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I need help converting conditional statements into logical notation!

  1. Dec 5, 2007 #1
    i need to covert the following conditional statements into logical notation using propositional connectives and quantifiers:

    a) A has at most one element


    b)A is a singleton


    c)ø ∈ A

    you dont have to give me the answers, just help me get started or give me some hints
     
  2. jcsd
  3. Dec 5, 2007 #2

    cristo

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    Think of the cardinality of A.

    What is a singleton? Suppose A has two elements; what can you say about these elements?
    This says "the empty set is a member of A." This doesn't make sense, to me; don't you mean "the empty set is a subset of A?"

    you dont have to give me the answers, just help me get started or give me some hints[/QUOTE]
     
  4. Dec 5, 2007 #3
    this is what ive come up with:

    a) ∀x(x ∈ A → (x⇔ø v x ⇔ n))

    b) ∀z(z ∈ A ⇔ z = x)

    C) i didnt mistype, "ø ∈ A" is what the question said. i guess it's just a typo by the prof.

    let me know what you think of the two answers i do have though.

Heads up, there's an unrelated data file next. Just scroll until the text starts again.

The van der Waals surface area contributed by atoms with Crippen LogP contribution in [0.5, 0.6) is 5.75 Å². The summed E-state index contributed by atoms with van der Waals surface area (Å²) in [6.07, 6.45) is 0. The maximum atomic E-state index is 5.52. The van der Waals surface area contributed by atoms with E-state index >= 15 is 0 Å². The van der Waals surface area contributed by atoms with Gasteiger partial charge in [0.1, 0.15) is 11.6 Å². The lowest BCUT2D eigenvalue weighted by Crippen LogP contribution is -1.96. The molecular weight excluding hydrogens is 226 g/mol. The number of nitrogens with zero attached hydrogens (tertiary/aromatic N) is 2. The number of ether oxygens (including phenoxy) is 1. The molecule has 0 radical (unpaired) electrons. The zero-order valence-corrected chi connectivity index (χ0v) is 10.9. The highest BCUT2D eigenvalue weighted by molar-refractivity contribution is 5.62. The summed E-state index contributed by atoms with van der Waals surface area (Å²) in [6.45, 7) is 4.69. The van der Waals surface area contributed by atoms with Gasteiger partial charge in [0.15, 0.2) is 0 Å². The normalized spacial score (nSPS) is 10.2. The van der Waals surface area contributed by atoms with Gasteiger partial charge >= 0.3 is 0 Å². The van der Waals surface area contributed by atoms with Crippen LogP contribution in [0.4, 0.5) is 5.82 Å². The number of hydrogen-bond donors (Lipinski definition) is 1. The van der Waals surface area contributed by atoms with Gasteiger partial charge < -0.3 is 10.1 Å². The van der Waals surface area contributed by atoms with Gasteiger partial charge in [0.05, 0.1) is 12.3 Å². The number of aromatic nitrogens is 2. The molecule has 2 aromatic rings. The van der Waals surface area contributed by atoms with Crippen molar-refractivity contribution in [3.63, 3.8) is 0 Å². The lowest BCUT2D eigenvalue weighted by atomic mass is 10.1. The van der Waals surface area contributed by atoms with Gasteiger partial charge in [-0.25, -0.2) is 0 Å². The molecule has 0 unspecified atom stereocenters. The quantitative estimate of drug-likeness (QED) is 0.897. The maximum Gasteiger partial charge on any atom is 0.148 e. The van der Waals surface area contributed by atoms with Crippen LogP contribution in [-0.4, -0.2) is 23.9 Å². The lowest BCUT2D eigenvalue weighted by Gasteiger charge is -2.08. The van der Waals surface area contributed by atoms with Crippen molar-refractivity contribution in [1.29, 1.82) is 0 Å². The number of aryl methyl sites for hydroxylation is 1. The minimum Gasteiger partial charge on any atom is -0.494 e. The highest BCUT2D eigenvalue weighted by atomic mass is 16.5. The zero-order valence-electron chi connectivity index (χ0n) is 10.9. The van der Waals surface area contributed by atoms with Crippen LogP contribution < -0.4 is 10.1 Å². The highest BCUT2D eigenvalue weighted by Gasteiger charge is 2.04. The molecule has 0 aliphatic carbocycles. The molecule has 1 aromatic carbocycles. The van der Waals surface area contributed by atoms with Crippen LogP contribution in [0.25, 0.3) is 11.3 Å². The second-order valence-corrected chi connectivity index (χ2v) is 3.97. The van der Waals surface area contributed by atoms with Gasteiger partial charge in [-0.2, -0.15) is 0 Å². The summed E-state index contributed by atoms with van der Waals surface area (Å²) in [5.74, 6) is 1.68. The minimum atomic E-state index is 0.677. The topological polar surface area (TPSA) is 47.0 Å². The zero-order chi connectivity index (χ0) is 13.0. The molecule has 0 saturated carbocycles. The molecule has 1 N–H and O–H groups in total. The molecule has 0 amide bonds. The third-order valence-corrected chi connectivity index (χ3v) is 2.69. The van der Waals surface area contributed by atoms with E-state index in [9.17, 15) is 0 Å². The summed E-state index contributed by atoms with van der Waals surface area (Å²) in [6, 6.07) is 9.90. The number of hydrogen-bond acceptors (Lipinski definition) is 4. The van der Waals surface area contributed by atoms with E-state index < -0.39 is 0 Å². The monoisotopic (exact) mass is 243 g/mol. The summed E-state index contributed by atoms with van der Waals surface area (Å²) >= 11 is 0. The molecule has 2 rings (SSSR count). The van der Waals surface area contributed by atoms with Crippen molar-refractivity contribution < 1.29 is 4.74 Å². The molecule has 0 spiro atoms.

thanks a lot!
     
  5. Dec 5, 2007 #4

    CRGreathouse

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    ø ∈ A is quite sensible; it's used in the canonical set-theoretic construction of Peano arithmetic, for example. But I'm not sure what you'd need to do to rewrite it.

    These have free variables, which I don't think you want. For the first one, I'd expect something like ∃n∀x (x ∈ A → x=n). Also, I'm not at all sure what you intend by "x⇔ø", which is surely not the same as your use of the double arrow in the second formula.
     
  6. Dec 6, 2007 #5

    cristo

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    Fair enough. So; what does it mean?
     
  7. Dec 6, 2007 #6

    CRGreathouse

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    "The empty set is a member of A", what else? You might use the following definitions for numbers, for example:

    0 = ø
    S(n) = n U {n}

    So that
    1 = {ø} U ø = {0}
    2 = {0} U {{0}} = {0, {0}} = {0, 1}
    3 = {0, 1} U {{0, 1}} = {0, 1, 2}
    . . .

    "ø is a subset of A" is true for all sets A, but "ø is a member of A" is true for only some A. "ø ∈ ø" is false, for example; nothing is in the empty set, not even the empty set.
     
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